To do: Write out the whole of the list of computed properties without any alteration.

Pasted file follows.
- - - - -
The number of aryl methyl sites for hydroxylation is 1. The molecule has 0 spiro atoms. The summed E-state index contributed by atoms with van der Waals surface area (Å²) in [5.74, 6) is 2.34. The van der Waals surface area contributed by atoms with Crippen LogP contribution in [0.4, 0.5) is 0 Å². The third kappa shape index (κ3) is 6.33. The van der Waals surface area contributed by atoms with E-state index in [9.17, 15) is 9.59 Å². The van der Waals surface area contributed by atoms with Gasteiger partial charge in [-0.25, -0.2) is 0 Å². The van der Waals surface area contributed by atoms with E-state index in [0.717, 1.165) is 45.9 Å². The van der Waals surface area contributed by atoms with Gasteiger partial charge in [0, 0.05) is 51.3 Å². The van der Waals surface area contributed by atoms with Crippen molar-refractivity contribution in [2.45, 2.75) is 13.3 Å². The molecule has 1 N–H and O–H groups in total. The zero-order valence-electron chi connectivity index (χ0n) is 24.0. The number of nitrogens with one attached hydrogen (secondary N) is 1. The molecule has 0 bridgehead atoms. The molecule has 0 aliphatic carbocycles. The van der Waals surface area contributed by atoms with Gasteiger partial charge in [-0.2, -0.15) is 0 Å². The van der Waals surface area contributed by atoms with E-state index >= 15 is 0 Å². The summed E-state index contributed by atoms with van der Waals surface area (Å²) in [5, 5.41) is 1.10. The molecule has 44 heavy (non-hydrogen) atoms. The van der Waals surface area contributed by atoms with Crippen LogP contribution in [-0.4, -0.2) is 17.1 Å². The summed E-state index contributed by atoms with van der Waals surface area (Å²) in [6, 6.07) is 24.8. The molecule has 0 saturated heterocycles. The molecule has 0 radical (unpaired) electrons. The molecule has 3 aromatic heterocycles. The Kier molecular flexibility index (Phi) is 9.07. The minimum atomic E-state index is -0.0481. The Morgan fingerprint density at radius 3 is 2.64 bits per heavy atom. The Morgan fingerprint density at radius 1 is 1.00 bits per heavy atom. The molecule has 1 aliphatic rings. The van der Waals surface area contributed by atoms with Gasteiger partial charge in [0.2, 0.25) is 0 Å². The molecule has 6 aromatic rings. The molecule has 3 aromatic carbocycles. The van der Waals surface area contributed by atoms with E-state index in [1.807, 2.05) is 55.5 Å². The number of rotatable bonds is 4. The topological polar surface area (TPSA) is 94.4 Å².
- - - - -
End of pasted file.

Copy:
The number of aryl methyl sites for hydroxylation is 1. The molecule has 0 spiro atoms. The summed E-state index contributed by atoms with van der Waals surface area (Å²) in [5.74, 6) is 2.34. The van der Waals surface area contributed by atoms with Crippen LogP contribution in [0.4, 0.5) is 0 Å². The third kappa shape index (κ3) is 6.33. The van der Waals surface area contributed by atoms with E-state index in [9.17, 15) is 9.59 Å². The van der Waals surface area contributed by atoms with Gasteiger partial charge in [-0.25, -0.2) is 0 Å². The van der Waals surface area contributed by atoms with E-state index in [0.717, 1.165) is 45.9 Å². The van der Waals surface area contributed by atoms with Gasteiger partial charge in [0, 0.05) is 51.3 Å². The van der Waals surface area contributed by atoms with Crippen molar-refractivity contribution in [2.45, 2.75) is 13.3 Å². The molecule has 1 N–H and O–H groups in total. The zero-order valence-electron chi connectivity index (χ0n) is 24.0. The number of nitrogens with one attached hydrogen (secondary N) is 1. The molecule has 0 bridgehead atoms. The molecule has 0 aliphatic carbocycles. The van der Waals surface area contributed by atoms with Gasteiger partial charge in [-0.2, -0.15) is 0 Å². The van der Waals surface area contributed by atoms with E-state index >= 15 is 0 Å². The summed E-state index contributed by atoms with van der Waals surface area (Å²) in [5, 5.41) is 1.10. The molecule has 44 heavy (non-hydrogen) atoms. The van der Waals surface area contributed by atoms with Crippen LogP contribution in [-0.4, -0.2) is 17.1 Å². The summed E-state index contributed by atoms with van der Waals surface area (Å²) in [6, 6.07) is 24.8. The molecule has 0 saturated heterocycles. The molecule has 0 radical (unpaired) electrons. The molecule has 3 aromatic heterocycles. The Kier molecular flexibility index (Phi) is 9.07. The minimum atomic E-state index is -0.0481. The Morgan fingerprint density at radius 3 is 2.64 bits per heavy atom. The Morgan fingerprint density at radius 1 is 1.00 bits per heavy atom. The molecule has 1 aliphatic rings. The van der Waals surface area contributed by atoms with Gasteiger partial charge in [0.2, 0.25) is 0 Å². The molecule has 6 aromatic rings. The molecule has 3 aromatic carbocycles. The van der Waals surface area contributed by atoms with E-state index in [1.807, 2.05) is 55.5 Å². The number of rotatable bonds is 4. The topological polar surface area (TPSA) is 94.4 Å².